The trend for sustainable consumption has taken hold in the UK, millennials in particular are concerned with the production of goods and the behaviour of brands they buy from. In the digital age, a brand’s social, ethical, and environmental profile is easy to find and track.
With this information at our fingertips, consumers are empowered and can make informed decisions about the brands they use and support. Perhaps more importantly, it also pushes manufacturers to pursue more ethical means of production and operation.
For businesses that are able to show consumers how buying their products supports not just the brand, but ethical values and sustainable practice, they have a good chance of securing a large and loyal customer base. There are a number of practices fledgling businesses can adopt early on in order to create a sustainable identity for your brand.
Make it clear with a good first impression
Smaller, less well established businesses need to be focused on creating a strong first impression – more so than larger competitors who have the advantage of familiarity. When it comes to promoting ethical values, branding is therefore hugely important to the former. From your logo and packaging design through to your website, consider how effectively your business image communicates a green message.
There are many qualities people associate with eco-friendliness; both brand and website names can be easily and subtly imbued with these sensibilities. Business name curators Novanym have played on this psychology when creating names for green businesses. By using natural, organic and energy related words, the names (such as ‘Bionuvo’ and ‘Ecoveta’ aim to evoke innovation and ecology.
Your business name doesn’t necessarily have to mean anything, but it’s certainly a good idea to convey an impression of the kind of service you are offering. Through the power of suggestion, it’s possible to convey a range of sustainable and responsible imperatives.
Whole Foods is one example of a brand that started off with a name bearing all the right connotations. They’re in the business of supplying organic goods, but it’s a supermarket too, so their business strategy is also about reaching a wide audience. Still, the word ‘Whole’ implies some semblance of efficient farming practices, ‘wholesomeness’ and community spirit. It says everything about the brand before you’ve even set foot inside the store.
Invest in sustainable development projects
Supporting sustainable practices doesn’t have to be limited to your own business operations, there’s plenty of scope to campaign the effort of other eco-conscious groups. Like Velvet Tissue, who have committed to plant three new trees for every one they use in the production of toilet tissue. A Sustainable Brands initiative hopes to leverage further private investment to help achieve sustainable development goals.
More and more companies are joining the B Corp community because they believe in the inherent value of using business to promote greater social and environmental sustainability. B Corps are for-profit companies that are certified as having met rigorous standards of social and environmental performance, accountability, and transparency by the nonprofit B Lab: “B Corp is to business what Fair Trade certification is to coffee.”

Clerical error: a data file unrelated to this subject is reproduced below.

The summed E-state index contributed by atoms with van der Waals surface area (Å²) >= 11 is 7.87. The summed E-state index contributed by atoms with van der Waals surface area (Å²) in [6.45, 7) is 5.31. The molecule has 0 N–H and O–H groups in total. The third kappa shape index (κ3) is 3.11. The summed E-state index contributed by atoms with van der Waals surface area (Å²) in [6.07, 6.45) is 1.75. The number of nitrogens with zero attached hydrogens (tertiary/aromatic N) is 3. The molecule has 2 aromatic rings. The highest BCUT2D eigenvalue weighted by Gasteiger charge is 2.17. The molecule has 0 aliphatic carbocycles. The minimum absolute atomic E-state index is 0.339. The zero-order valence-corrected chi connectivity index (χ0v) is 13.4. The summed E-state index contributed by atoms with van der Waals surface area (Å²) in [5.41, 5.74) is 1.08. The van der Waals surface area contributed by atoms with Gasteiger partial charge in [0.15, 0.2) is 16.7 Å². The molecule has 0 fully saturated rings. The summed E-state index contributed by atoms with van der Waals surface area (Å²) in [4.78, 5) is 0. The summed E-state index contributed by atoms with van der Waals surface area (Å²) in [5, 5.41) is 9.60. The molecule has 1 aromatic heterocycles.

Preserve is a producer or housewares and personal care products based in the US. It’s an example of a B Corp business working to build environmental sustainability into every practice, committed to using only 100% recycled materials. Flagship products include its recycled plastic toothbrush, kitchen and food storage products and razors. The company’s tagline: ‘Nothing wasted, everything gained’ says it all.
Why are such initiatives important for your brand? Well, they’re important for your business. According to a 2013 survey, a quarter of UK consumers said they would take the green, or fair trade option even if it cost them more money.
Communicate your efforts to be more sustainable
If you’re doing good work for the planet, make sure you tell someone about it. Legal practices and agencies often share details of their pro-bono work across web and social media platforms, while others communicate their sustainable practices as a tangible measure of success. But be wary of ‘greenwashing’, or over emphasising your eco friendliness.
Intel is a good example of a company communicating their investment in sustainability well. The company’s 2011 Corporate Responsibility Report, for example, provides readers with a clear, accurate picture of the company’s sustainability initiatives.
Another example is Unilever’s Sustainable Living Plan, which updates in real time to provide readers with progress on performance and the necessary social media tools to share this information. Stakeholders can visit Unilever’s website at any given time and access current information on environmental impacts and data, watch relevant videos and keep up on sustainability trends and news.
It’s not just about reporting, champion your credentials with approved badges and certificates. The FSC (Forest Stewardship Council) logo indicates a business supports the responsible use of forest resources; the Green-e logo certifies that a product was created with 100 percent green electricity, and a certification from the Chlorine Free Product Association ensures a product is manufactured without chlorine. Details of how to apply for permissions to use these logos in your business communications can be found on their websites.